The Pro Football Hall of Fame class of 2021 was additionally announced at this ceremony, featuring legendary players such as Calvin Johnson, Peyton Manning, and Charles Woodson cementing their legacies among history’s best players. Alex Smith won Comeback Player of the Year as previously mentioned, courageously defying the odds. Cleveland Browns coach Kevin Stefanski won Coach of the Year for ending the city’s seventeen-year playoff drought. Seattle Seahawks QB Russell Wilson was given the highest honor in the NFL with the Walter Payton Man of the Year Award. Finally, the Most Valuable Player Award was given to Aaron Rodgers for his stellar season, leading Green Bay to the one seed in the NFC.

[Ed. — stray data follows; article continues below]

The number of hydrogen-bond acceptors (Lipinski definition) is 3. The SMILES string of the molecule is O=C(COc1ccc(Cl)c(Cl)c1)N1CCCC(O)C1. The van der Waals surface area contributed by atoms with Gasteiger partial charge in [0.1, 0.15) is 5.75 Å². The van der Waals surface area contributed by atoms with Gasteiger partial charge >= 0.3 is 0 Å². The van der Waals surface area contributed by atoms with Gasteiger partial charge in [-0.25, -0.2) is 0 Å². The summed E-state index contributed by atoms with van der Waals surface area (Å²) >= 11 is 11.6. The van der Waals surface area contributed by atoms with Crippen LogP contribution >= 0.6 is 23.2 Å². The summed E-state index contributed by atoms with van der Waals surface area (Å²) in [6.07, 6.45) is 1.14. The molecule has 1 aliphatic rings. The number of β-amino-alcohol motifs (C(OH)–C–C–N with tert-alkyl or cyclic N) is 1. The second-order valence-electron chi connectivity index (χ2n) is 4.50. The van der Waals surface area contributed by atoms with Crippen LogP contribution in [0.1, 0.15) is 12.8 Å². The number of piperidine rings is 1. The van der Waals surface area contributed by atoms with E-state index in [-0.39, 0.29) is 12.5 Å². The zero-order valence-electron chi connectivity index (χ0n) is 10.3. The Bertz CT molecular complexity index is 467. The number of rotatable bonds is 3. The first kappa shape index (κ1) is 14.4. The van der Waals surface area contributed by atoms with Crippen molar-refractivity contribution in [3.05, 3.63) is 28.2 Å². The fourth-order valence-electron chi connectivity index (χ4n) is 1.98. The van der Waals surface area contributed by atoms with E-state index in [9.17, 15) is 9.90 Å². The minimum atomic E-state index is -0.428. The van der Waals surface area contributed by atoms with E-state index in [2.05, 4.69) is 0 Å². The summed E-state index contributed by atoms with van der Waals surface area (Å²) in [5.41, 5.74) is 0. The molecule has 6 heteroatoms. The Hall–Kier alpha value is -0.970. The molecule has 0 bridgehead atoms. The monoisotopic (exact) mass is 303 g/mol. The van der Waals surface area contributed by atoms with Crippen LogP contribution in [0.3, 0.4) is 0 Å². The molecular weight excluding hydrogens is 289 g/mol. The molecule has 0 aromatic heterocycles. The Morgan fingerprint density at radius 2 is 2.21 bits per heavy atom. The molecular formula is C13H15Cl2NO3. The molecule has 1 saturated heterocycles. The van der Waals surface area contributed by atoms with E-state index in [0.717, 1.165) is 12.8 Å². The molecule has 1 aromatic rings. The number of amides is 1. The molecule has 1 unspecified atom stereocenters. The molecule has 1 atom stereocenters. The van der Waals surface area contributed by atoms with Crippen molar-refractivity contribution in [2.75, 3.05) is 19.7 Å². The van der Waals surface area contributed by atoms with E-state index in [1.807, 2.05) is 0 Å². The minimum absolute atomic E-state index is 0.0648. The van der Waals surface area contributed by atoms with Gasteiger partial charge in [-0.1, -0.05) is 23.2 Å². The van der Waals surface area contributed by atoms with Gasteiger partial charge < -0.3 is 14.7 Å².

February 7, 2021 was Super Bowl 55, a matchup between the best of the new generation of quarterbacks, Patrick Mahomes, and the potential G.O.A.T. Tom Brady, at the ripe age of 43 looking for his seventh ring, a feat that would give him more Super Bowl championships than any NFLfranchise. The game was played at Raymond James Stadium in Tampa Bay, FL, giving the Buccaneers a rare Super Bowl home advantage with the moderately-sized crowd of 25,000 first responders.
The Chiefs won the coin toss and deferred, giving the Buccaneers the ball. Three punts in a row hinted at a defensive game ahead, but the Chiefs scored the first points in the form of a field goal on their second drive. The Buccaneers responded and took a 7-3 lead with a touchdown from Brady to TE Rob Gronkowski, a familiar connection.